Evidence from the state studies shows that joint usage of SNAP and UI is significant in good economic times, and that joint usage dramatically increased during the Great Recession. The rate of long-term joblessness increased, and even with substantial temporary extensions in the potential duration of UI benefits, many workers and households suffered food insecurity and turned to SNAP. Additionally, low income working households already receiving SNAP often turned to UI following job loss.
In Maryland, the Great Recession was milder than in other states. However, the state unemployment rate was around the national average during the recovery. The Maryland SNAP caseload increased faster than the national average and was above the national average by 2015. This trend may reflect increased SNAP benefit amounts, relaxed eligibility conditions, and increased outreach efforts by the Maryland Department of Human Resources.
The Maryland SNAP and UI beneficiary populations differed in post benefit earning patterns. Less than half of the 950,000 adult SNAP recipient households had income from employment after receiving benefits compared to over 90 percent for UI/EUC/EB households. Nonetheless, more than one-quarter of individuals who received some UI benefits also received SNAP benefits, suggesting that they had either no job or a low wage job that allowed eligibility for SNAP.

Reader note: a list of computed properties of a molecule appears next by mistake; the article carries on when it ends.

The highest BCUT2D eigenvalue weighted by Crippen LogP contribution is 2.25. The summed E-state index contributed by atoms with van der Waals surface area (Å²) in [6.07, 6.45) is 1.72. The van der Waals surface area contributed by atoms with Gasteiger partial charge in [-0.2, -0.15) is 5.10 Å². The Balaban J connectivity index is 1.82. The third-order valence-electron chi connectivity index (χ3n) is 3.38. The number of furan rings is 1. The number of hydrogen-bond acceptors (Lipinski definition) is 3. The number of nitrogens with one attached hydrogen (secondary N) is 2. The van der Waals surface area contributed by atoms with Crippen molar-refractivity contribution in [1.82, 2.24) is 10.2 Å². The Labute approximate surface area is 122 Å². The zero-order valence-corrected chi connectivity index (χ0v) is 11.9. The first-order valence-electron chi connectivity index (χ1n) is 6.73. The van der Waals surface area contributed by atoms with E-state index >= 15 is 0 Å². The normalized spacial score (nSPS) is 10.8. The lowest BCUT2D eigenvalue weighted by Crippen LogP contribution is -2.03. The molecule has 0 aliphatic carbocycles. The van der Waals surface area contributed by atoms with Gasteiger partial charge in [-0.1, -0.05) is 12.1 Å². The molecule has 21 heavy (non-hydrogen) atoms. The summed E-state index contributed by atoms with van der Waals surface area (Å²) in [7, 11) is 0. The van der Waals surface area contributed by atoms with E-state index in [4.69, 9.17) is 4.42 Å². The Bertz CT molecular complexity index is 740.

Maryland households receiving both SNAP and UI were among the most disadvantaged. They qualified for weekly UI benefit amounts that were so low that they could still qualify for SNAP. Adults in such households were more likely to be single, younger, female, with children, have completed only a secondary or lower education level, have low earnings, and were more likely to be minority and/or Hispanic. Among these households, average earnings were highest for the 31 to 45-year-old age group, but even for this group average earnings were still below the federal poverty level for a household of two. On the other hand, those who received UI benefits before SNAP had higher average earnings levels and did not qualify for SNAP before exhausting their UI benefits. Some of the main results from the Maryland analysis were:
- Many UI benefit exhaustees drew SNAP benefits as a last resort.
- UI, EB and EUC allowed for available job search time and the possibility of reemployment, while SNAP did not necessarily offer as much possibility.
- Two years after starting SNAP benefits only about one-quarter of recipients reported earnings.
- Two years after starting UI benefits about one-third were employed and another one-third were receiving SNAP.
- The Maryland SNAP population increased after the recession and remains stubbornly high.